Wednesday, August 12, 2020

Race of the Day- Louisiana U.S. Senate

Louisiana U.S. Senate

83 Days Until Election Day

Status: Republican Incumbent
2016 Presidential Result: Red State (South)

Outlook: Likely Republican

Conventional wisdom would state that this race would be "safe" for the GOP and by calling it "Likely Republican", I am not really taking issue with that. There are just some unknown and unique factors to take into consideration and there has not been any polling done. The top Democrat in the race, who entered just before the July filing deadline, also changed the calculus a bit.
As most political junkies know, Louisiana's "jungle primary" is pretty unique. California and Washington have adopted it, but they have actual primaries, to produce two candidates, of whatever party, who then face off in November. The "primary" in Louisiana on on Election Day in November. It also is frequently the deciding contest. Candidates of all parties run together and if someone receives a majority of the vote, they are elected. If not, the top two candidates, of any party, would face off in an early December runoff. In recent years, this has helped Democrats win the Governorship, but federal contests are very different. While Louisiana once sent only Democrats to the Senate, it is now a thoroughly Republican state for federal elections and that seems unlikely to change.
First term incumbent Bill Cassidy is seeking reelection and will only see one other barely known Republican on the ballot. This means that the physician and former Democrat turned conservative Republican officeholder has a very good chance of hitting the 50 percent mark in November and being elected. He was elected in 2014 by finishing second in the jungle primary, and then winning by a wide margin over an incumbent Democrat in a runoff, which by then was basically a foregone conclusion. If somehow Cassidy finds himself in a runoff, he will be heavily favored but could face a solid opponent who would have a possibility of driving the turnout of some voters who might not otherwise participate in runoffs.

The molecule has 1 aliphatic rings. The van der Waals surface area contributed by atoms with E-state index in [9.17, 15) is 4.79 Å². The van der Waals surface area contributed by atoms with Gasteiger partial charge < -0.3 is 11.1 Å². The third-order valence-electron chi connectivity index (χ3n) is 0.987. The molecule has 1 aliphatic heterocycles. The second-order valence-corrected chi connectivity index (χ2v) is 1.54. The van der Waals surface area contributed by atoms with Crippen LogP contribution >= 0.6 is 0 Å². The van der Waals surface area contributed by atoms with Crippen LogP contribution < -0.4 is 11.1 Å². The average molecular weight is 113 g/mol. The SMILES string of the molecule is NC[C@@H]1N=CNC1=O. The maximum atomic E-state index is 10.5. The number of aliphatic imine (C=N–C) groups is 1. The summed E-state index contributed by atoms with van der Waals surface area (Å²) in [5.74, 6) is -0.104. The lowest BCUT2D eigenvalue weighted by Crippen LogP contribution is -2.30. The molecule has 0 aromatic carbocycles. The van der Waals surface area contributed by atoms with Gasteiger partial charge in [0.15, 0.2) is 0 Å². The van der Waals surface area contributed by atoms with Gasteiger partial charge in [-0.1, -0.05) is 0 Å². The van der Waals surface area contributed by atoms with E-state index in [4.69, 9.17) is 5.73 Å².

For months, it looked like no top tier Democrat would enter the race and that Cassidy could basically cruise to victory without breaking a sweat. With several little known Democrats saying they would run, the incumbent's top competition was thought likely to be Antoine Pierce, an African-American community activist from Baton Rogue, who had lost some lower level races. The DSCC seemed to be working behind the scenes to get another candidate in the field and Cassidy and Pierce alike probably wish they did not.

Just before the filing deadline, Adrian Perkins entered the race with the support the Senate campaign arm of Democrats. At just 34 years old, Perkins has a very impressive biography. The grandson of a sharecropper, Perkins grew up in Shreveport where he was involved in his High School's student council as well as three sport star. The 9/11 terrorist attacks during those years inspired him to join the Armed Forces and he received an appointment to West Point, where he was the first ever black class President. His Army service saw him deployed to Iraq and Afghanistan where he won the Bronze Star. Perkins also graduated with a law degree from Harvard and continued his penchant for student politics by being elected student government President there too.
Faced with plenty of professional opportunities, Perkins stayed in Shreveport and ran for Mayor, defeating the incumbent in a runoff. Clearly ambitious politically, Perkins has a biography that reads like a potential President, black or white, minus perhaps an election to statewide office. Nonetheless, the Mayor is a Louisianan and a Democrat, and those do not seem to mix very well, unless perhaps you are a Pro-Life culturally conservative throwback like current Governor John Bel Edwards who was lucky enough to win an initial election over a soured upon opponent who could not unite the Republican Party behind him.
There is no reason to believe that Cassidy has serious issues with the Louisiana electorate or that his support of Donald Trump will turn off a majority of the state. The incumbent also has a highly respected background as it relates to his volunteer medical work for the poor or after natural disasters. He probably will get somewhat above 50 percent in November, but if he does not, the national media will take serious note of the runoff needed. The conservative nature of Louisiana would have Cassidy a solid favorite in that as well.
In making this race, and while still being in his first term as Mayor, Perkins is perhaps looking to increase his name recognition. Clearly, he has higher political goals, but as long as he is pro-choice on an issue like abortion, any statewide win in Louisiana will be tough to come by, and right now, only the Congressional district in New Orleans, far from where he lives, is one that might elect a Democrat. Perhaps though, Mayor Perkins could find himself nominated for the Cabinet of a Democrat President and Senator Cassidy will get to vote on his confirmation.
 U.S. Senate races predicted thus far:

5 D (2 Safe, 2 Lean, 1 Tossup) 
9 R (2 Safe, 3 Likely, 3 Lean, 1 Tossup)

Total with predictions thus far:

40 Democrats (35 holdovers, 2 Safe, 2 Lean, 1 Tossup)
39 Republicans (30 holdovers, 3 Safe, 3 Likely, 2 Lean, 1 Tossup)


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